Fri 4th Nov, Quarter-Finals:
Gaultier mourns as Ashour quits
Richard Eaton

Gregory Gaultier, the former world number one, was painfully unable to celebrate even though he carried his bid to become only the second Frenchman to win the World Open title rapidly into the semi-finals.

The sixth-seeded man from Aix-en-Provence got past Ramy Ashour, second seeded former world champion from Egypt, but seemed almost as upset as Ashour after his opponent retired with hamstring related injuries for the second world championship in succession.

Last year at Al Khobar in Saudi Arabia, Ashour had been unable to complete the defence of his title beyond the second round. This year it was a mystery how Ashour had twice recovered from two games down with his legs heavily taped and progressed as far as the quarter-finals.

Now though there was a contest only for about 20 minutes. By the end of the first game Ashour’s injury appeared to have deteriorated badly for he failed to run down a single ball in the second.

Three points into the third, when Ashour stopped and yelled with pain, Gaultier tapped him on the shoulder, prompting the Egyptian wisely to shake hands.

The sense of shock was then heightened because after Ashour was unable to do the customary post-match on-court interview, Gaultier was only briefly able to contribute in his place.

“I feel really sad for him,” Gaultier began, then saying: “I can’t talk......” and departing holding his face.

It left the crowd to filter sadly away, perhaps to recall the evening’s earlier events, which had been spectacular.

During them another former world champion from Egypt, Amr Shabana, had made a brilliant escape from two games and 9-5 down against James Willstrop, and then from match point down at 10-9 in the third.

Shabana did that with some of the artistry which helped him become four times the world champion and the most talented player of his era.

But Willstrop was at his best in the fourth and scotched the revival.

“There is no player I have more respect for,” said Willstrop after an impressive balance of discipline and self-expression in his 11-8, 11-2, 11-13, 11-1 success. It suggested that Gaultier may have to play as well as his brilliant title-winning form of Qatar two weeks ago to get past the in-form Englishman.

Earlier another Englishman, the defending champion, Nick Matthew, took an important step towards retaining it when he reached the semi-finals by beating Peter Barker, a fellow member of England’s world team championship winning squad of 2007.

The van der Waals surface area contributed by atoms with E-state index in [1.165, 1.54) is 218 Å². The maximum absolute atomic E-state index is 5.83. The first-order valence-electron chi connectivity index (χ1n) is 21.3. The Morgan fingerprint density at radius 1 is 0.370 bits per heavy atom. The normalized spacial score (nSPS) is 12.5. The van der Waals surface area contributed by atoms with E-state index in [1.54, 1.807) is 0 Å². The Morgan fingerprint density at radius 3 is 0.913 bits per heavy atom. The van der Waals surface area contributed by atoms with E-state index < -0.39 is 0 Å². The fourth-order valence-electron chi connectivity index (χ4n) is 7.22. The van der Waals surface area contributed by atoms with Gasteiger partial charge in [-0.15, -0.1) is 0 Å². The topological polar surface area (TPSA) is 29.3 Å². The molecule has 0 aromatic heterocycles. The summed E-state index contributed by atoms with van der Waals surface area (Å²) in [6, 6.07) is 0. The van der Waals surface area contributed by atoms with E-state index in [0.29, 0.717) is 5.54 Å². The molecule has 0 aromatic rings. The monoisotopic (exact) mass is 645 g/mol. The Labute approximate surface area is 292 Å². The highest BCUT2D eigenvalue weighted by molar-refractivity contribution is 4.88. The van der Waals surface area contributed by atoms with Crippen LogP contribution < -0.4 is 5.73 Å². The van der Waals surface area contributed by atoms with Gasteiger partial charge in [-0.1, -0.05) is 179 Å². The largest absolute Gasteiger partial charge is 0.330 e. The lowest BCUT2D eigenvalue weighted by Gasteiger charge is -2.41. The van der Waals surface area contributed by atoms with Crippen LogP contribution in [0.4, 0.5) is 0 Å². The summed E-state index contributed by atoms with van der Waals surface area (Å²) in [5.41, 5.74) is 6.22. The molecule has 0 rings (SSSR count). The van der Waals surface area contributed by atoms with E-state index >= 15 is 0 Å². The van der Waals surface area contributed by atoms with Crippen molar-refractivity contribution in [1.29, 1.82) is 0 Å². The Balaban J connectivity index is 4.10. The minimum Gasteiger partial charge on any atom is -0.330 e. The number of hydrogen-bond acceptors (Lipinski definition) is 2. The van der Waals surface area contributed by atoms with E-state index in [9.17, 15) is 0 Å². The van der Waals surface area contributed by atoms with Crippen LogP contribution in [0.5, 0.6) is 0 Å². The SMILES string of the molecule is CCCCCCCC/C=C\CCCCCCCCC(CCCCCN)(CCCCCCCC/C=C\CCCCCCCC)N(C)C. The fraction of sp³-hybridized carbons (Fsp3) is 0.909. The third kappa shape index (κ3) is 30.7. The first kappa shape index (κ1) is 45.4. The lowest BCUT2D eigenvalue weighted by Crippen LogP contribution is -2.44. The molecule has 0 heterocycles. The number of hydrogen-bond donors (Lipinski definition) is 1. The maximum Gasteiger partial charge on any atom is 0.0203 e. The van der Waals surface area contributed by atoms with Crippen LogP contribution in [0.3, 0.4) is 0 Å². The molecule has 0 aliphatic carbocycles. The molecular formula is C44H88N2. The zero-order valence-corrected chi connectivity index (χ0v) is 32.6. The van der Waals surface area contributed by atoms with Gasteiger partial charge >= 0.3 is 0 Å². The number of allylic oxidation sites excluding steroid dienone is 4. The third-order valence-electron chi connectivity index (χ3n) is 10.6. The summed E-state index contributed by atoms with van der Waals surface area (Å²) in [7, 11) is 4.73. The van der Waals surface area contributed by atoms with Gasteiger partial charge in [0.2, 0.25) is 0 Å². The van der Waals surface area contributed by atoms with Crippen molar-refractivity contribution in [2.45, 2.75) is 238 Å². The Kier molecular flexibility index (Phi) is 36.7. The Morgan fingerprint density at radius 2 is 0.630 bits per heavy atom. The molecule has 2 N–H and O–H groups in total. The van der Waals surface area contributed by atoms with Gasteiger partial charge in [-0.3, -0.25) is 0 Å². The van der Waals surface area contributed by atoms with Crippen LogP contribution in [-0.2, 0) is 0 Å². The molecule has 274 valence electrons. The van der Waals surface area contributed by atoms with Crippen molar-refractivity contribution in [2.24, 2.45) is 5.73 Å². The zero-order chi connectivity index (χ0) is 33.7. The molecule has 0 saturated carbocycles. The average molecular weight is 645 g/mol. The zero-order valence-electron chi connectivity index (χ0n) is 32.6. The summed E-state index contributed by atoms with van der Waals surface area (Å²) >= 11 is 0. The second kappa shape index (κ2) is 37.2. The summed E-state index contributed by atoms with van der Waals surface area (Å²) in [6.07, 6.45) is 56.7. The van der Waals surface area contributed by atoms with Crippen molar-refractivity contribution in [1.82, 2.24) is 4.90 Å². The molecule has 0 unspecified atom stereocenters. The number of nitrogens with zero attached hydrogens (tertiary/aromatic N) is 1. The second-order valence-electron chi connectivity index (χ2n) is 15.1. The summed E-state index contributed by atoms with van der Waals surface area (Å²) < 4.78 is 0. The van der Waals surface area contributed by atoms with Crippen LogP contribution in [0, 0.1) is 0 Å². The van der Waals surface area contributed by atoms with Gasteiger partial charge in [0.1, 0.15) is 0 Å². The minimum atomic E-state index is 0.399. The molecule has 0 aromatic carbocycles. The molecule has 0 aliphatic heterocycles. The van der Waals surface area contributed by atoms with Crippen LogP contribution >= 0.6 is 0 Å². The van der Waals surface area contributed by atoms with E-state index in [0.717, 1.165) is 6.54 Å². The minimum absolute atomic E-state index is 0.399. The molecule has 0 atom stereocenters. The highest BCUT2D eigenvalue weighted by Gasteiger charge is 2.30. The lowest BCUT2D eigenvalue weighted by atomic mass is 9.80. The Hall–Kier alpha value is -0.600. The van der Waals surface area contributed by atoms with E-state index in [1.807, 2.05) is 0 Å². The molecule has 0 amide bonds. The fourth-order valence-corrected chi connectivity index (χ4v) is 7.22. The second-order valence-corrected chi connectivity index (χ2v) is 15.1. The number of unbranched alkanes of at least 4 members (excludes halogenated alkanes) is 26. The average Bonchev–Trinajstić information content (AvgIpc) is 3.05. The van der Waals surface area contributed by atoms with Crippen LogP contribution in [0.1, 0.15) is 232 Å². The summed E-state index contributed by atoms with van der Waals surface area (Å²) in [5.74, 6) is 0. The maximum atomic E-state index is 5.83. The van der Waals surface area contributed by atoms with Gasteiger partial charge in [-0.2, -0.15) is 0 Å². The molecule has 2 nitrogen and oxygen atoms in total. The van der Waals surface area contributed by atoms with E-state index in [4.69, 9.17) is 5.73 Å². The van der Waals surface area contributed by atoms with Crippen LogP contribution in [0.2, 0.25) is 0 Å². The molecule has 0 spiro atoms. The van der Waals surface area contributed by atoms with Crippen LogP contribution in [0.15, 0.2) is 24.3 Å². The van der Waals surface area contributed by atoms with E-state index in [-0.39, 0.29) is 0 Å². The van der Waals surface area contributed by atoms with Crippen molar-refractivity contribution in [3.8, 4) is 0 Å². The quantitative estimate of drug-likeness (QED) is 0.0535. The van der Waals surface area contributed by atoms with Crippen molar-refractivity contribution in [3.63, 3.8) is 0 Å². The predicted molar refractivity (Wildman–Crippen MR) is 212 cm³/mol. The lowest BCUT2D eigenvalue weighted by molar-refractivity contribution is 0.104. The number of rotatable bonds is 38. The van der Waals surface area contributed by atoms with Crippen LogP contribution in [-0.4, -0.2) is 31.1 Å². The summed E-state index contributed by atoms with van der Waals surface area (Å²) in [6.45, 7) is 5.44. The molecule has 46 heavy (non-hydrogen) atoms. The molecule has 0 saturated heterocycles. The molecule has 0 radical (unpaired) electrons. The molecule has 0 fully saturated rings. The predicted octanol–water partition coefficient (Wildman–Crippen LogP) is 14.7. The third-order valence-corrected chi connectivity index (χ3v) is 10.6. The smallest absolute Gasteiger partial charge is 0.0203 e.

The top-seeded Yorkshireman’s 6-11, 11-8, 11-8, 11-5 success followed his victory over the rising top ten Egyptian, Mohamed El Shorbagy, and earned him a meeting with Karim Darwish, the third-seeded former world number one from Egypt.

Darwish came through with an 11-9, 11-7, 11-1 over David Palmer, the 35-year-old twice former World Open champion from Australia, who was playing his last match before retirement.

There was sadness here as well, but this time providing an intoxicating mixture of celebration and nostalgia as well. Palmer has had 17 years as a professional squash player, and a decade in the world’s top ten.

He was asked to say goodbye by taking a lap of honour inside the Luxor theatre, applauded by a thousand spectators. Surely no player has had a better send-off than this.

Nicol David’s bid to win the World Open a record sixth time carried her to a notable revenge and to the semi-finals in her adopted home country of The Netherlands.

The Amsterdam-based Malaysian overcame Kasey Brown, the sixth-seeded Australian who beat her in the US Open in Philadelphia in August, by 11-7, 12-10, 11-4 in a match which, David said, felt like a five-setter – or “possibly a six-setter.”

Afterwards David said she thought the women’s game was improving all the time as players tried to close the gap on her.

“There’s always a challenge but every time you step up your game these girls are still coming at you,” she said. “But I look forward to every challenge.”

Her next one is a repeat of the 2009 final in Amsterdam against Natalie Grinham, who prevented an all-Malaysian semi-final by beating Low Wee Wern 11-7, 11-7, 11-5 - despite a cut to her nose requiring a ten-minute injury time out early in the third game.

The former Australian turned Dutch international returned to the court knowing that if the bandage fell off and the bleeding restarted she would have to forfeit that game and, if it were repeated, the match.

But Grinham won, as she had against the fourth-seeded Madeline Perry, because of the high quality of her front court game, and once again overcome the distraction of arriving with a pram carrying baby son Kieran and having to return to it afterwards.

The other semi-final will be between Samantha Teran, the first Mexican ever to reach a World Open semi-final, and Jenny Duncalf, the second seed from England.

Also from Richard Eaton:

Matthew Aware ] Nicol Wants More ] Gaultier a contender again? ] Thierry Goes On ] Unusual start for Nicol ] Thanks for the Memories ] The Great Illusionist Escapes ] [ Ashour Retires ] Gregory's Third ] Matthew makes it Two ]

Matthew Aware ] Nicol Wants More ] Gaultier a contender again? ] Thierry Goes On ] Unusual start for Nicol ] Thanks for the Memories ] The Great Illusionist Escapes ] [ Ashour Retires ] Gregory's Third ] Matthew makes it Two ]

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